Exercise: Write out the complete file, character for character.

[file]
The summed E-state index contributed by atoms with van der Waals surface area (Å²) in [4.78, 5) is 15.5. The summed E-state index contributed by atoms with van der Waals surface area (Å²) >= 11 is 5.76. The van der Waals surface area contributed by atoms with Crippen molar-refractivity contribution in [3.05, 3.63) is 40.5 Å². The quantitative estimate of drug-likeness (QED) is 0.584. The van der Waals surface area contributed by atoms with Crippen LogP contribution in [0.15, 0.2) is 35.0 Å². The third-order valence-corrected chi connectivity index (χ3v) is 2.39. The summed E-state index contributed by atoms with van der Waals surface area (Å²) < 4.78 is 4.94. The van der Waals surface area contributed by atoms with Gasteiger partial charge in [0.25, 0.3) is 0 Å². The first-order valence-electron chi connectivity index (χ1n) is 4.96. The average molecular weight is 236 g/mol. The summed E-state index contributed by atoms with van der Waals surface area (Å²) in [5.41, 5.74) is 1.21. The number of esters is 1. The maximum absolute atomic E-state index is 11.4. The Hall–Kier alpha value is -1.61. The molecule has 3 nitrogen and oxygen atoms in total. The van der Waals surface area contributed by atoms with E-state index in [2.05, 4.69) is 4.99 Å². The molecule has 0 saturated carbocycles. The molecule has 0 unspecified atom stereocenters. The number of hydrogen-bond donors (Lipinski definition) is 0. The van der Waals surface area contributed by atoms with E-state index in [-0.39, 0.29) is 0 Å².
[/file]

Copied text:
The summed E-state index contributed by atoms with van der Waals surface area (Å²) in [4.78, 5) is 15.5. The summed E-state index contributed by atoms with van der Waals surface area (Å²) >= 11 is 5.76. The van der Waals surface area contributed by atoms with Crippen molar-refractivity contribution in [3.05, 3.63) is 40.5 Å². The quantitative estimate of drug-likeness (QED) is 0.584. The van der Waals surface area contributed by atoms with Crippen LogP contribution in [0.15, 0.2) is 35.0 Å². The third-order valence-corrected chi connectivity index (χ3v) is 2.39. The summed E-state index contributed by atoms with van der Waals surface area (Å²) < 4.78 is 4.94. The van der Waals surface area contributed by atoms with Gasteiger partial charge in [0.25, 0.3) is 0 Å². The first-order valence-electron chi connectivity index (χ1n) is 4.96. The average molecular weight is 236 g/mol. The summed E-state index contributed by atoms with van der Waals surface area (Å²) in [5.41, 5.74) is 1.21. The number of esters is 1. The maximum absolute atomic E-state index is 11.4. The Hall–Kier alpha value is -1.61. The molecule has 3 nitrogen and oxygen atoms in total. The van der Waals surface area contributed by atoms with E-state index in [2.05, 4.69) is 4.99 Å². The molecule has 0 saturated carbocycles. The molecule has 0 unspecified atom stereocenters. The number of hydrogen-bond donors (Lipinski definition) is 0. The van der Waals surface area contributed by atoms with E-state index in [-0.39, 0.29) is 0 Å².